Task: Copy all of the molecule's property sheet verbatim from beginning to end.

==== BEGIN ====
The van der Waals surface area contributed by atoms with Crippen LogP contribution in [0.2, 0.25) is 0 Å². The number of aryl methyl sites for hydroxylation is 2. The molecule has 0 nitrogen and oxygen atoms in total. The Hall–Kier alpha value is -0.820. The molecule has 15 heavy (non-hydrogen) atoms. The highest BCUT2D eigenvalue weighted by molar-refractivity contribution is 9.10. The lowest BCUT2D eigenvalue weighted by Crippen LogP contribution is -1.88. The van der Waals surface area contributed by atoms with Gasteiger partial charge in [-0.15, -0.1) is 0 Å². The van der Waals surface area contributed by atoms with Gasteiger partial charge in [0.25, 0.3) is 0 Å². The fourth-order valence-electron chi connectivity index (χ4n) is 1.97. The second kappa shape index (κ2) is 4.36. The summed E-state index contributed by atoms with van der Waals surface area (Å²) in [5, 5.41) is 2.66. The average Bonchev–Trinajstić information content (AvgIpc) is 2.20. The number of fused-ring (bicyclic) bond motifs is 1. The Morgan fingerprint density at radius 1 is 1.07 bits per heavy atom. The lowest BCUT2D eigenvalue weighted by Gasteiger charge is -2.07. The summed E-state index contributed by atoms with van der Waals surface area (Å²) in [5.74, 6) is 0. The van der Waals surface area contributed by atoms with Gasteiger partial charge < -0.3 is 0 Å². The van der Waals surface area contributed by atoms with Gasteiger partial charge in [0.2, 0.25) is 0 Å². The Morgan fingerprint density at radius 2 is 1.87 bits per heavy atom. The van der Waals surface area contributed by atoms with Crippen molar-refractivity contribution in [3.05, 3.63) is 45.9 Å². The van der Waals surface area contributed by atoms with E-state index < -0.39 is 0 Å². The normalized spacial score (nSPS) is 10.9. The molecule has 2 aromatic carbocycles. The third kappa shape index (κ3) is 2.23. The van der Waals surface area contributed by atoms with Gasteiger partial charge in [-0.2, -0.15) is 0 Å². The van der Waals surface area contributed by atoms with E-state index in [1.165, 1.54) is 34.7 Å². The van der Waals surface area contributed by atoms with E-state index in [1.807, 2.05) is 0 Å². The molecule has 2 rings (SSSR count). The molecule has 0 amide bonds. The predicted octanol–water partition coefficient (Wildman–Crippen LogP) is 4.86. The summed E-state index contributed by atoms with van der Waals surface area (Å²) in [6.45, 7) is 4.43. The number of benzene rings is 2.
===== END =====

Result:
The van der Waals surface area contributed by atoms with Crippen LogP contribution in [0.2, 0.25) is 0 Å². The number of aryl methyl sites for hydroxylation is 2. The molecule has 0 nitrogen and oxygen atoms in total. The Hall–Kier alpha value is -0.820. The molecule has 15 heavy (non-hydrogen) atoms. The highest BCUT2D eigenvalue weighted by molar-refractivity contribution is 9.10. The lowest BCUT2D eigenvalue weighted by Crippen LogP contribution is -1.88. The van der Waals surface area contributed by atoms with Gasteiger partial charge in [-0.15, -0.1) is 0 Å². The van der Waals surface area contributed by atoms with Gasteiger partial charge in [0.25, 0.3) is 0 Å². The fourth-order valence-electron chi connectivity index (χ4n) is 1.97. The second kappa shape index (κ2) is 4.36. The summed E-state index contributed by atoms with van der Waals surface area (Å²) in [5, 5.41) is 2.66. The average Bonchev–Trinajstić information content (AvgIpc) is 2.20. The number of fused-ring (bicyclic) bond motifs is 1. The Morgan fingerprint density at radius 1 is 1.07 bits per heavy atom. The lowest BCUT2D eigenvalue weighted by Gasteiger charge is -2.07. The summed E-state index contributed by atoms with van der Waals surface area (Å²) in [5.74, 6) is 0. The van der Waals surface area contributed by atoms with Gasteiger partial charge < -0.3 is 0 Å². The van der Waals surface area contributed by atoms with Gasteiger partial charge in [0.2, 0.25) is 0 Å². The Morgan fingerprint density at radius 2 is 1.87 bits per heavy atom. The van der Waals surface area contributed by atoms with Crippen molar-refractivity contribution in [3.05, 3.63) is 45.9 Å². The van der Waals surface area contributed by atoms with E-state index < -0.39 is 0 Å². The normalized spacial score (nSPS) is 10.9. The molecule has 2 aromatic carbocycles. The third kappa shape index (κ3) is 2.23. The van der Waals surface area contributed by atoms with Gasteiger partial charge in [-0.2, -0.15) is 0 Å². The van der Waals surface area contributed by atoms with E-state index in [1.165, 1.54) is 34.7 Å². The van der Waals surface area contributed by atoms with E-state index in [1.807, 2.05) is 0 Å². The molecule has 2 rings (SSSR count). The molecule has 0 amide bonds. The predicted octanol–water partition coefficient (Wildman–Crippen LogP) is 4.86. The summed E-state index contributed by atoms with van der Waals surface area (Å²) in [6.45, 7) is 4.43. The number of benzene rings is 2.